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Communication Adaptability Series -- Flexibility part 2: Tolerance

Posted 7 years ago

Flexibility Part 2: Tolerance Tolerance means you’re open to acknowledging, allowing and respectful of opinions and practices that are different from your own. We can easily get images of people who are Intolerant of other people because of religious or political beliefs, or who differ in race or gender orientation. Those Intolerant folks may attract like-minded people, but they don’t get the attention of a diverse audience. Now we all grow up with stereotypes of people who are different from us. How embedded they are depends a lot on our upbringing. An early start on tolerance for differences is a great gift a parent can give to a child. But unfortunately we don’t all start out that way. Some of us have to learn tolerance and get more skillful at it. When Barbara Walker worked at Digital Equipment Corporation in the 1980’s, she was the manager of international diversity. She developed a five-step training approach for the employees of DEC, which we can look at as one set of guidelines for developing greater tolerance. Her program began with a direct look at stereotypes. Every group began with an examination of their own stereotypes. I’ll try a few of the questions with you. I’ll start a sentence and you finish it with three or four descriptive adjectives. Just let the words come. Don’t try to censor them. Ready? Native Americans are… [PAUSE] African Americans are…. [PAUSE] White people are…. [PAUSE] Hispanics are… [PAUSE] Asian Americans are… [PAUSE]. People with a Texas accent are… [PAUSE] People from California are… [PAUSE] People who don’t finish high school are…. [PAUSE] People with AIDS are… [PAUSE] People who stutter are… [PAUSE] Men with long ponytails are… [PAUSE]
Did you discover that you’re holding some negative stereotypes about certain groups of people? It’s easy to see how holding negative attitudes toward people prevents you from being flexible with them. And that intolerance then extends beyond the usual stereotypes to closely held assumptions about values and ways of seeing the world.
After working to identify people’s stereotypes, Barbara Walker moves to step two, which has to do with basic assumptions. If Person A sees only one way of putting a new product together and Person B has an entirely different approach, they may be intolerant of each other. Or they may find, as Walker teaches, that it’s okay to disagree. People learn to not automatically rule out another way of looking at something. Learning to tolerate differences means that each person slows down to listen to the other. Through the process of not being afraid to disagree, people can open up a dialogue, which leads to greater creativity for everybody.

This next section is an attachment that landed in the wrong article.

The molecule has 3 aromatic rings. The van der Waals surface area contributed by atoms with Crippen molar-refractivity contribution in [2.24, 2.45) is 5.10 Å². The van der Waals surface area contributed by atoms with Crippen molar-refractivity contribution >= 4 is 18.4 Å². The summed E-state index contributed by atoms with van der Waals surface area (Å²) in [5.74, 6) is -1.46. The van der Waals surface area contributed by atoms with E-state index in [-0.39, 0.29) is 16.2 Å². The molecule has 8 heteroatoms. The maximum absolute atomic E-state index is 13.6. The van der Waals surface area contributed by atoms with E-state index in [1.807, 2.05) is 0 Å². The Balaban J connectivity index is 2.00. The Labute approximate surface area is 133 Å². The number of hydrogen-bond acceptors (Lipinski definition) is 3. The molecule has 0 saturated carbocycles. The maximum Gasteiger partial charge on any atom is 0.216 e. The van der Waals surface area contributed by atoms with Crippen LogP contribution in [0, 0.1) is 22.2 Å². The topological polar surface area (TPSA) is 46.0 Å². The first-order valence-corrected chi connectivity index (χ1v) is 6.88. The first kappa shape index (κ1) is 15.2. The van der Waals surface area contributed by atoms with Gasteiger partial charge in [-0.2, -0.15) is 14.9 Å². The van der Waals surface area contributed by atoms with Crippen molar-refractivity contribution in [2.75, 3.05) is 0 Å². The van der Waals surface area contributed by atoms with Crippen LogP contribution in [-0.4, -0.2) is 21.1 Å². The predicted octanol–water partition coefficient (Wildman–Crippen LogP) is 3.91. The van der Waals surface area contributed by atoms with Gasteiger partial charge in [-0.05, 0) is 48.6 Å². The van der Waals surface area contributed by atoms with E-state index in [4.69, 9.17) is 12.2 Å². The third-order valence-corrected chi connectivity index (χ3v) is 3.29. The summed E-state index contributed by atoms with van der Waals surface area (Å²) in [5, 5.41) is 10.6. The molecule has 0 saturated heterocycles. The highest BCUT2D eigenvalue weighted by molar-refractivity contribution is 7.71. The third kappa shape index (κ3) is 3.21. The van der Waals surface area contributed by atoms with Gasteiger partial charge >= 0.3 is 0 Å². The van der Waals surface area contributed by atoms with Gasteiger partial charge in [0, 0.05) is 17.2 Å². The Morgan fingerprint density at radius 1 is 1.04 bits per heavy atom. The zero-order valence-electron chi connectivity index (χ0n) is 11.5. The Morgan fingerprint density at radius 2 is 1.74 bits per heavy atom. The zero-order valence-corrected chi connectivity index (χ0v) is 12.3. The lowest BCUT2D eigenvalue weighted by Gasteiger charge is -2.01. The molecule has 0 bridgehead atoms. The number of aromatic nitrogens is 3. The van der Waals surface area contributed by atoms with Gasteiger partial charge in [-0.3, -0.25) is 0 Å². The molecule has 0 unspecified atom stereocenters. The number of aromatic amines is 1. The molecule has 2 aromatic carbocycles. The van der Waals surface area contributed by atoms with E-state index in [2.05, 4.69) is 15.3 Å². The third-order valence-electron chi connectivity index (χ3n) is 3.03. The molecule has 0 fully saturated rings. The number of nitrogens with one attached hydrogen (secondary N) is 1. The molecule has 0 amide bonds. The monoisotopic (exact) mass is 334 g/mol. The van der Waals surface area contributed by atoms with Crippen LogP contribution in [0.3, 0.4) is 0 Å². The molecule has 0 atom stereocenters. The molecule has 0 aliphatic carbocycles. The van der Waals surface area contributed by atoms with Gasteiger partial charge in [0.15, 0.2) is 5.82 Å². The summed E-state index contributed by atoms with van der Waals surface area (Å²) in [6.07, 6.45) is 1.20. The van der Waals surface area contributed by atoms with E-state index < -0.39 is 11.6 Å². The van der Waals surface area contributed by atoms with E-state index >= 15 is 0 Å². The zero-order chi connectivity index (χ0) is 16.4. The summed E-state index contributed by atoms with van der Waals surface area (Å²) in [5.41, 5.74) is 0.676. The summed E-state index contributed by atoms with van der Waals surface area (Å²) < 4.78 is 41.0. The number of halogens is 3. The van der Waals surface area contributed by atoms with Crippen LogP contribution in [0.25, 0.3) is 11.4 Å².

I know a useful exercise you might try when you’re engaged in a difficult conversation, called Monk’s Feedback. It goes like this: Person A states his position. Person B restates A’s position and then states her own. Person A has to restate B’s position before he goes on to reply to it, and so on. I guarantee this exercise lowers the intensity of emotional conversations and helps each side to see the other’s points.
In the third step of Walker’s work, she has the workshop participants actively search out people they feel are different from them. They must build relationships with these people and keep the differences in mind. The fourth step involves learning how to deepen one’s sense of tolerance for differences by talking about them within those relationships. People are especially encouraged to talk about how they feel victimized by those differences.
And the fifth step in Walker’s program is to come full circle back to the stereotypes of groups and talk more freely about them. But this is only after each person has created a real relationship with someone whom they regard as different. This whole process is designed to open the participants up to the value of differences and to empower them to feel comfortable enough to talk about them.
Remember that flexibility means that you’re willing to adapt your behavior. You’re less apt to do that with an intolerant attitude toward another person. Intolerance is a double-edged sword. It may keep those people you don’t like at a distance. But it isolates you within a minority group (everybody belongs to some minority; even white, heterosexual male is a minority). We’re in a world that’s increasingly recognizing the values of cultural, racial, religious, political and gender diversity.


In this 10 part series, Dr. Alessandra explores the 10 attributes of people who are highly adaptable.  Please check back each week for the next installment, or follow us on Facebook for regular blog update announcements.